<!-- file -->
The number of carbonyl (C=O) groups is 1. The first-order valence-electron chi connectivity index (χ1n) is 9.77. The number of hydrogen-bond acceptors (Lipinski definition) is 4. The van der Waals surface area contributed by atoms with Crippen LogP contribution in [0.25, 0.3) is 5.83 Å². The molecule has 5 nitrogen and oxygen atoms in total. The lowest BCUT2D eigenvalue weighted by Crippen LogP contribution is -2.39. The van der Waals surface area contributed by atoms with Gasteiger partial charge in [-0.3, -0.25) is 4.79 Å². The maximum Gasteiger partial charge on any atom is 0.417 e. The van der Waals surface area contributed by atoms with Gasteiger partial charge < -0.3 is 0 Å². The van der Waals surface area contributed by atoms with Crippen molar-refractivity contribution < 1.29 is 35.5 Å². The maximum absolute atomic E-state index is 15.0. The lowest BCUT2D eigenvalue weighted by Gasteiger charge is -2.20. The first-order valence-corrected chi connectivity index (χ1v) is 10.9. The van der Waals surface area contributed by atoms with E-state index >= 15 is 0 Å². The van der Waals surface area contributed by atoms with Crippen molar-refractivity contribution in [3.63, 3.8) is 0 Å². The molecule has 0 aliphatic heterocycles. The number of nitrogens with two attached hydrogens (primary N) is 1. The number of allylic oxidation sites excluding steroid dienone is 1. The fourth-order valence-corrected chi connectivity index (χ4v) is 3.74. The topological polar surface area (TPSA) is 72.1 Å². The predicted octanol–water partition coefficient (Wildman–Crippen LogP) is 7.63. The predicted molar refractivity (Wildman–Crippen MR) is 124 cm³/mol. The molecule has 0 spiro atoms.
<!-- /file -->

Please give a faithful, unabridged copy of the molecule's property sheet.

The number of carbonyl (C=O) groups is 1. The first-order valence-electron chi connectivity index (χ1n) is 9.77. The number of hydrogen-bond acceptors (Lipinski definition) is 4. The van der Waals surface area contributed by atoms with Crippen LogP contribution in [0.25, 0.3) is 5.83 Å². The molecule has 5 nitrogen and oxygen atoms in total. The lowest BCUT2D eigenvalue weighted by Crippen LogP contribution is -2.39. The van der Waals surface area contributed by atoms with Gasteiger partial charge in [-0.3, -0.25) is 4.79 Å². The maximum Gasteiger partial charge on any atom is 0.417 e. The van der Waals surface area contributed by atoms with Gasteiger partial charge < -0.3 is 0 Å². The van der Waals surface area contributed by atoms with Crippen molar-refractivity contribution < 1.29 is 35.5 Å². The maximum absolute atomic E-state index is 15.0. The lowest BCUT2D eigenvalue weighted by Gasteiger charge is -2.20. The first-order valence-corrected chi connectivity index (χ1v) is 10.9. The van der Waals surface area contributed by atoms with E-state index >= 15 is 0 Å². The van der Waals surface area contributed by atoms with Crippen molar-refractivity contribution in [3.63, 3.8) is 0 Å². The molecule has 0 aliphatic heterocycles. The number of nitrogens with two attached hydrogens (primary N) is 1. The number of allylic oxidation sites excluding steroid dienone is 1. The fourth-order valence-corrected chi connectivity index (χ4v) is 3.74. The topological polar surface area (TPSA) is 72.1 Å². The predicted octanol–water partition coefficient (Wildman–Crippen LogP) is 7.63. The predicted molar refractivity (Wildman–Crippen MR) is 124 cm³/mol. The molecule has 0 spiro atoms.